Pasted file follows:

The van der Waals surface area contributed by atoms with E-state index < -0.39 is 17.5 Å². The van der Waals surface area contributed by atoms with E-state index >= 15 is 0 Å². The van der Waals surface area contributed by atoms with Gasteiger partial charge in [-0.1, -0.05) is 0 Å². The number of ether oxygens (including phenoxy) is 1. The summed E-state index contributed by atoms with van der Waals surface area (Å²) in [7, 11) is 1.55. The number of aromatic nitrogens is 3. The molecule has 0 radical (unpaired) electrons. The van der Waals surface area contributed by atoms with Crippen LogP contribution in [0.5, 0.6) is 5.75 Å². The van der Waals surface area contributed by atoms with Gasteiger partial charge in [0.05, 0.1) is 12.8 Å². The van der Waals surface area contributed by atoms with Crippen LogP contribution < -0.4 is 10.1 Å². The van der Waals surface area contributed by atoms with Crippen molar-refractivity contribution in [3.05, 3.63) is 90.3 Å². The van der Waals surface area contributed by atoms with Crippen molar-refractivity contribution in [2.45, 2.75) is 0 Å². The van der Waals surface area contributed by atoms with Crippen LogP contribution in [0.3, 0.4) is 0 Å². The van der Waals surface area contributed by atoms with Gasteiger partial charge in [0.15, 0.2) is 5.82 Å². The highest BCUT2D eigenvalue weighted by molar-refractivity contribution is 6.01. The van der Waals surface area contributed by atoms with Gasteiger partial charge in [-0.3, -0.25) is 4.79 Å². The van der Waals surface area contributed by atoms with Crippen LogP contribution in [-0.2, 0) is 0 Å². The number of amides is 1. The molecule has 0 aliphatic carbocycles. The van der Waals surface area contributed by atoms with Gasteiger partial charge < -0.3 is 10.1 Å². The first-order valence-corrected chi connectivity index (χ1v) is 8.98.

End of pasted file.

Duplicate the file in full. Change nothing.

The van der Waals surface area contributed by atoms with E-state index < -0.39 is 17.5 Å². The van der Waals surface area contributed by atoms with E-state index >= 15 is 0 Å². The van der Waals surface area contributed by atoms with Gasteiger partial charge in [-0.1, -0.05) is 0 Å². The number of ether oxygens (including phenoxy) is 1. The summed E-state index contributed by atoms with van der Waals surface area (Å²) in [7, 11) is 1.55. The number of aromatic nitrogens is 3. The molecule has 0 radical (unpaired) electrons. The van der Waals surface area contributed by atoms with Crippen LogP contribution in [0.5, 0.6) is 5.75 Å². The van der Waals surface area contributed by atoms with Gasteiger partial charge in [0.05, 0.1) is 12.8 Å². The van der Waals surface area contributed by atoms with Crippen LogP contribution < -0.4 is 10.1 Å². The van der Waals surface area contributed by atoms with Crippen molar-refractivity contribution in [3.05, 3.63) is 90.3 Å². The van der Waals surface area contributed by atoms with Crippen molar-refractivity contribution in [2.45, 2.75) is 0 Å². The van der Waals surface area contributed by atoms with Crippen LogP contribution in [0.3, 0.4) is 0 Å². The van der Waals surface area contributed by atoms with Gasteiger partial charge in [0.15, 0.2) is 5.82 Å². The highest BCUT2D eigenvalue weighted by molar-refractivity contribution is 6.01. The van der Waals surface area contributed by atoms with Gasteiger partial charge in [-0.3, -0.25) is 4.79 Å². The van der Waals surface area contributed by atoms with Crippen LogP contribution in [-0.2, 0) is 0 Å². The number of amides is 1. The molecule has 0 aliphatic carbocycles. The van der Waals surface area contributed by atoms with Gasteiger partial charge < -0.3 is 10.1 Å². The first-order valence-corrected chi connectivity index (χ1v) is 8.98.